In something of a coincidence, the Cubs and Mets have basically swapped backup outfielders this week. Shortly after Albert Almora Jr. officially joined his new team, it was reported that the Cubs have agreed to a one-year deal with Jake Marisnick. The contract holds a guaranteed value of $1.5 million, one-third of which comes in the form of a buyout on a $4 million mutual option for 2022.
Marisnick Cubs deal is one year plus a mutual option with a buyout. Guarantee believed to be about $1.5M.
— Jon Heyman (@JonHeyman) February 11, 2021
Marisnick will turn 30 in March, so he is almost exactly three years older than Almora. Believe it or not, the newest Cub also has even lower offensive production than the man he’s replacing at what is ostensibly the same cost. Though Marisnick has been a little steadier while Almora has fallen off dramatically at the plate, a .229 career, 81 wRC+ (19% worse than the average hitter), and a 5.4% walk rate don’t offer any real advantages.
So what gives?
For one, Marisnick’s deferred deal means the Cubs are probably saving a little payroll this season over what they’d have owed Almora — who got $1.25 million plus incentives — as an arbitration-eligible player. They’re also getting significantly better defense, despite what people still mistakenly believe about Almora. Since 2016, Marisnick’s 4.7 UZR/150 ranks 24th and his 36 defensive runs saved rank 11th among all outfielders with at least 2,500 innings. Almora ranks 38th and 34th in those respective categories.
For what it’s worth, Marisnick ranks in the top 10 among all outfielders since 2013 (min. 4,500 innings) in both UZR/150 (8.7, 10th) and DRS (71, 9th). That’s pretty solid and it’d be much better without an ugly 2017 campaign in Houston and another in a very brief run with the Mets.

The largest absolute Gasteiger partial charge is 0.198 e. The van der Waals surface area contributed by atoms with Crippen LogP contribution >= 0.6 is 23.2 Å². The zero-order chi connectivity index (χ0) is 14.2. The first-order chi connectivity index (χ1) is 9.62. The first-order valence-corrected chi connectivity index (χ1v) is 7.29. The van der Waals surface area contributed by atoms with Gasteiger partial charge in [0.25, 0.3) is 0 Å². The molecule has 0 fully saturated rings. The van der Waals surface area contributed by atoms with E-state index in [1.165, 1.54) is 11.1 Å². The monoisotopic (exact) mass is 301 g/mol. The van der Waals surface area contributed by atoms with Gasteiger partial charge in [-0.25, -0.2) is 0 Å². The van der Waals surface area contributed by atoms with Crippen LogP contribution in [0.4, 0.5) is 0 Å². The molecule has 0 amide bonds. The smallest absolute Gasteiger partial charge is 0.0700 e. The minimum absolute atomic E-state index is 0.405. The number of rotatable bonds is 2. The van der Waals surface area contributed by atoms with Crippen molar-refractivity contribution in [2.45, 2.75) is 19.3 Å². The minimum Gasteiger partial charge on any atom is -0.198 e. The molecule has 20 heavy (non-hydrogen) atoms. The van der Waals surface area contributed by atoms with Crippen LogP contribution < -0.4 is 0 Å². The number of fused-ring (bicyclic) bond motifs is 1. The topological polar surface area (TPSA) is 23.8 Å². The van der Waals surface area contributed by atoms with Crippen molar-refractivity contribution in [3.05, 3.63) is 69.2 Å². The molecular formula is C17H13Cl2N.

Maybe the biggest part of this move is about removing emotion from the equation, since Almora was the first draft pick of Theo Epstein’s Cubs tenure. Then there was the tag-up in Game 7 of the World Series that apparently convinced David Ross that Almora should pinch run for Kyle Schwarber every single time the slugger reached base in the late innings. The Cubs also gave Almora far too many chances to be an everyday player, which won’t be the case with Marisnick unless something happens.
A right-handed batter, Marisnick is slightly better against lefties but is still too far below average to be considered a platoon hitter. Assuming the Cubs stick with Phil Ervin as the short-side guy to spell Jason Heyward and Joc Pederson, Marisnick’s role will be to take over for Ervin or Ian Happ late in games when they need a defensive specialist.
That said, I’d just as soon have seen them roll with Ian Miller or someone else who’s already in the organization because this move feels way too lateral. It’d be considered a forward pass in football, just not one intended to gain much yardage. Hey, maybe they’re learning from the Bears.
This puts the Cubs over the 40-man roster limit, so they’ll have to make a corresponding move to clear space. My initial thought when they claimed Sergio Alcántara was that they’d try to sneak him back through waivers, so maybe that happens now. As for another potential ramification, this could provide a little more impetus for starting Nico Hoerner out in Triple-A.
The Cubs have several players capable of manning second base and they now how a full outfield, which was thought to have been sort of a release valve for Hoerner. He hasn’t gotten much time in center, but the organization has wanted to develop him there since at least the start of last season. Hoerner could use a little more development, so my hope is that this allows the Cubs to do what’s best for him in the long term.